moisture from the mists which envelope "Aden," saith old Ibn Batuta of Tan. ? the mountain-top, when all is sunshine giers, "js siluate upon the sea-shore-a 3 below. large city, without either seed, water, or Among the most singular features of tree.” Five hundred years have elapsed s the cape, is the supply of water, which since this account was penned, and the is found only in the valley of Aden, close vegetation has in nowise improved. An under the cliffs, and at the openings of ainphitheatre is formed by two volcanic the fissures from the steppes above. Here, 3 ranges, once in connection, but obvious piercing to a great depth through the ly renta-under, heaved outward, and can solid rock, are upward of one hundred} ted in opposite directions by some vio wells ; many dilapidated and choked up, lent eruption, that has forced an opening but others yielding an abundant and un. to the ocean. A sterility invests the failing supply. Whence or in what they scene with an aspect most repulsive and are fed, it is extremely difficult to conforbidding. No tree varies the dreary jecture. All near the beach are bad, and ? prospect, no shrub relieves the eye; not more or less brackish ; some are sensibly even a flower lends jis aid to enliven the affected by the tides, and very saline; } wild and gloomy hollow, the fiitest re while of those which afford sweet water, fuge that the imagination could picture one only is visibly acied upon by some for the lawless and the desperate. For lower spring. It is excavated at the entifications are to be traced on every point trance of a dark gorge, and the surface, either liable to assault or eligible for de which is in a state of constant commo.?

fence: ruined castles and watch-towers, tion, remains at the same level, although ? perched on the highest elevations of the s daily drawn upon from morning till night,

precipitous bills, stand the now inaccessi. for the supply of thousands. ble guardians of other days; and even § It is not surprising that there should the limited view to seaward, where the exist also a palpable deficiency in the anpassing while sail of a small coasting imal creation. In perhaps no other quarcrast, or the calamaran of the fisherman ter of the universe are the sparrow and may occasionally be seen, is partially the crow such perfect strangers. The screened by a triangular rock, which

pigeon, the fox, and the rat divide the { frowns over the inner harbor. Seerah,

sovereignty of the rocky cleft, and the { "the fortified black islet,' is fabled to have

heights are held without a rival by a garbeen the residence of Cain, after the mur. rison of monkeys. der of his brother Abel; and, it would be

A uniform system of architecture perdifficult to devise a more appropriate ex

vades the houses of Aden, nearly all of ile from the banished fratricide. Hurled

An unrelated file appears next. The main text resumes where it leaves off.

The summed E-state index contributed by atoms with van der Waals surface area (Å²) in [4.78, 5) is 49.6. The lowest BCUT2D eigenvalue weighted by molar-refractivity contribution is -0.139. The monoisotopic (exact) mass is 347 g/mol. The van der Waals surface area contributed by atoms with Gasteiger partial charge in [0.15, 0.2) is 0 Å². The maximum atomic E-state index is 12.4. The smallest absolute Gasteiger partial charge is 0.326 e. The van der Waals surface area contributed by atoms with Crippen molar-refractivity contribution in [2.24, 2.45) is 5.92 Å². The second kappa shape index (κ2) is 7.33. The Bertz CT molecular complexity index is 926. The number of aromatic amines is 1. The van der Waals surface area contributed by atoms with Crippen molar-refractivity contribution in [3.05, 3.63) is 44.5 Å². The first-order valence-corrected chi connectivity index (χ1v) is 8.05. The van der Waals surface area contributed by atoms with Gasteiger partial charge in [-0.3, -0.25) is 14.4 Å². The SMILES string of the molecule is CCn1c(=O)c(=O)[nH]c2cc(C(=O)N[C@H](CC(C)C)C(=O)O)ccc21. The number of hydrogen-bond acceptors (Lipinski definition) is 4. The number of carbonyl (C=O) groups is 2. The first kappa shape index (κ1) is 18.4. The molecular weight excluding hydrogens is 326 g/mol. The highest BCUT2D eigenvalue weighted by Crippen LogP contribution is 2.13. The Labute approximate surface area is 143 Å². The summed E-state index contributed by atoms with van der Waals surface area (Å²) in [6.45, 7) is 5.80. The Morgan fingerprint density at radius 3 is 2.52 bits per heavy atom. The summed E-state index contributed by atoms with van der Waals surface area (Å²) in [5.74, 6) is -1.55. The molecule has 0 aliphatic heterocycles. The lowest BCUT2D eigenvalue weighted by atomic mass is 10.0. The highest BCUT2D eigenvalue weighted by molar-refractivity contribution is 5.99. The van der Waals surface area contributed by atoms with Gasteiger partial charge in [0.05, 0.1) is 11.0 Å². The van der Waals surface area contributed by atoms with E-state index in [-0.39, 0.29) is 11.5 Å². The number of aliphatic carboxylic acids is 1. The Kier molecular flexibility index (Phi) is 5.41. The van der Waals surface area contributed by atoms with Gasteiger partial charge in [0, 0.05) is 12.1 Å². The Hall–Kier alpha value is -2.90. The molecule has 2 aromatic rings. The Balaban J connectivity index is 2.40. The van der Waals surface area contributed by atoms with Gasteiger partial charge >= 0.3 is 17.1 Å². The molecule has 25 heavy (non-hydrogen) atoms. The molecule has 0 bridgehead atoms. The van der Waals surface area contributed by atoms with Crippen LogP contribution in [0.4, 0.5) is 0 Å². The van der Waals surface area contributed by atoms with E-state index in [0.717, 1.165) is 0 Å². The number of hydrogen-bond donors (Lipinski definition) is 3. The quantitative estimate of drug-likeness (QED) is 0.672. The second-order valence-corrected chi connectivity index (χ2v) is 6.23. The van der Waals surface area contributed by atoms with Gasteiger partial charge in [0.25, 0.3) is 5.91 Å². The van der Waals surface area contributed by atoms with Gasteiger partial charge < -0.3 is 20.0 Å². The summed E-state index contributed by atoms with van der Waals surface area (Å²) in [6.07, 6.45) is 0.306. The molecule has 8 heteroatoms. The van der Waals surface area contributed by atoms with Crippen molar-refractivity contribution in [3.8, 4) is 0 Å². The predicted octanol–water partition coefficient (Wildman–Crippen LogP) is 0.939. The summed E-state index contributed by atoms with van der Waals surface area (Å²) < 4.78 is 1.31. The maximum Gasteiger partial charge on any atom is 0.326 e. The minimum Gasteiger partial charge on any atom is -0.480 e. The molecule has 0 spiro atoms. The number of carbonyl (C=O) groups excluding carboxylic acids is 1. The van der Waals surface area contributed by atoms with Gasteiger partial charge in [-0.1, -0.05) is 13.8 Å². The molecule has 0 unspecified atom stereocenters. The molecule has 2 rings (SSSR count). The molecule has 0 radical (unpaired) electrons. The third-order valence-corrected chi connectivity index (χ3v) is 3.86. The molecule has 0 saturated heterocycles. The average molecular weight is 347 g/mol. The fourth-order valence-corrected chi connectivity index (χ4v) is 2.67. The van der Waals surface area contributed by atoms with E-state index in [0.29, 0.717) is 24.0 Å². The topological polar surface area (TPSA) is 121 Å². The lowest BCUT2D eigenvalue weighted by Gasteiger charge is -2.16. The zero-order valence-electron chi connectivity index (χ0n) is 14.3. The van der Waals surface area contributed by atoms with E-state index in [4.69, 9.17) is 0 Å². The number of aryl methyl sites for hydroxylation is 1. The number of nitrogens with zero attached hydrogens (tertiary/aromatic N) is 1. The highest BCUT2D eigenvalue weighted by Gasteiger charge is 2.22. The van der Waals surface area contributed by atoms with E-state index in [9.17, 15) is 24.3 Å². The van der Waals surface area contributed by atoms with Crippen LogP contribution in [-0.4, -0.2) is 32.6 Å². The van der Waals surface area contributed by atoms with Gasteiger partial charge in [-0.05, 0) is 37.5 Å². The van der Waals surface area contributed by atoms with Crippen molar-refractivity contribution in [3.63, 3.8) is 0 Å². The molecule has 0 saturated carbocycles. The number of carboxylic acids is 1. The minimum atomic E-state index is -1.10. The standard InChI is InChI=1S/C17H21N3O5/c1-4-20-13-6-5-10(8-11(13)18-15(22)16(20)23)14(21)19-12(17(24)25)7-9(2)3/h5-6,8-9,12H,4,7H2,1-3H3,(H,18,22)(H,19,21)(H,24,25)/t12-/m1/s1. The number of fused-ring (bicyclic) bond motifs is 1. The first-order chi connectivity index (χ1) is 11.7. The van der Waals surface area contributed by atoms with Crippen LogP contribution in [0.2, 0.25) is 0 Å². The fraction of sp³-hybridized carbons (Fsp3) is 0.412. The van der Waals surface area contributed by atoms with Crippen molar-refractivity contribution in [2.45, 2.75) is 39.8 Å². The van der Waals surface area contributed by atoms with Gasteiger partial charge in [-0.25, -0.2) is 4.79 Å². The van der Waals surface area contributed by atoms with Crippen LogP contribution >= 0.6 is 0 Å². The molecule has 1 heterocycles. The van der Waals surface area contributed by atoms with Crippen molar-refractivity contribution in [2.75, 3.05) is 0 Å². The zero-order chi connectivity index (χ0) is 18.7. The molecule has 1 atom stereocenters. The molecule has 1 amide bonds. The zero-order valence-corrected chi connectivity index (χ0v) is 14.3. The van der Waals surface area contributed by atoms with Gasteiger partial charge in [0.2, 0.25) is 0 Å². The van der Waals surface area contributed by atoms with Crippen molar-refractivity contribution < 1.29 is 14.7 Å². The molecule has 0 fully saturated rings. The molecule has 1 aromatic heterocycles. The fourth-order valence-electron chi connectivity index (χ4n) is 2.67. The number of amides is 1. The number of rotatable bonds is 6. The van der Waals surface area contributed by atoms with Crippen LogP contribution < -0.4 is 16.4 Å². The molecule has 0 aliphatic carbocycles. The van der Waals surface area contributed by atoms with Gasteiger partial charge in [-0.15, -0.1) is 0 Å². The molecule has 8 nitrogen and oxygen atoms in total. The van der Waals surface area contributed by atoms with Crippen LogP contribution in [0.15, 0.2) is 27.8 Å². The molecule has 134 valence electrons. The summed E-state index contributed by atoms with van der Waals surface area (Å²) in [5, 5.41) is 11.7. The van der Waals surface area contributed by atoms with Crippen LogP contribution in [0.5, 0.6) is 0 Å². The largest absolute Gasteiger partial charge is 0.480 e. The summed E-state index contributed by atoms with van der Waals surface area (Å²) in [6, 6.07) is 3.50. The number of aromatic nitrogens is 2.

which would appear to have arisen out s into the sea by a convulsive shock, it is

of the ruins of former more extensive surrounded by pumice and by currents edifices, now buried far below the surof obsidian, the products of volcanic

face of the accumulated soil. Tiers of emission, strewed among vast undulating

loose undressed stone are interloid, in- ? waves of lava; or mingled with black

stead of mortar, with horizontal bands of masses of porous rock, which bear evi timber; the walls thus traversed being dence of fusion, and yield to the touch a

perforated with pigeon-holes to serve as I metallic sound.

windows, and surmounted by a low paraEven in the more productive portions pet concealing the terraced roof. Many, of the peninsula, little verdure is derived cccupied by the more wealthy, have a from the almost leafless besham, the bal third story; but nearly all are destitute samodendron opobalsamum, a dwarf of ornament, except the decayed palaces shrub, which according to the Arab tra of the sultans of Yemen, where dition, firmed a part of the present carried to King Solomon by the Queen of

"In proud state Sheba, from the regions of myrrh and

Each robber chief upheld his armed halls, s frankincense. Where incisions are made

Doing his evil will." in its stem, the far-famed balm of Mecca 3

(To be Concluded.)

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A BALLOON AND PARACHUTE. The interest felt in balloons after their l ed to a central post, and a cloth-coverfirst invention, and for some years suc i ing. When not in use, it is kept folded ceeding, has in a degree subsided, al. down, like an umbrella in fair weather; } though such is their nature and use that and then appears, from a distance, only every future generation must necessarily like a cord suspended from the bottom of have their curiosity excited by the inge the balloon, and sustaining the light car, nious and wonderful vebicles, which man in which the aëronaut has his seat. It has constructed to sail in the air.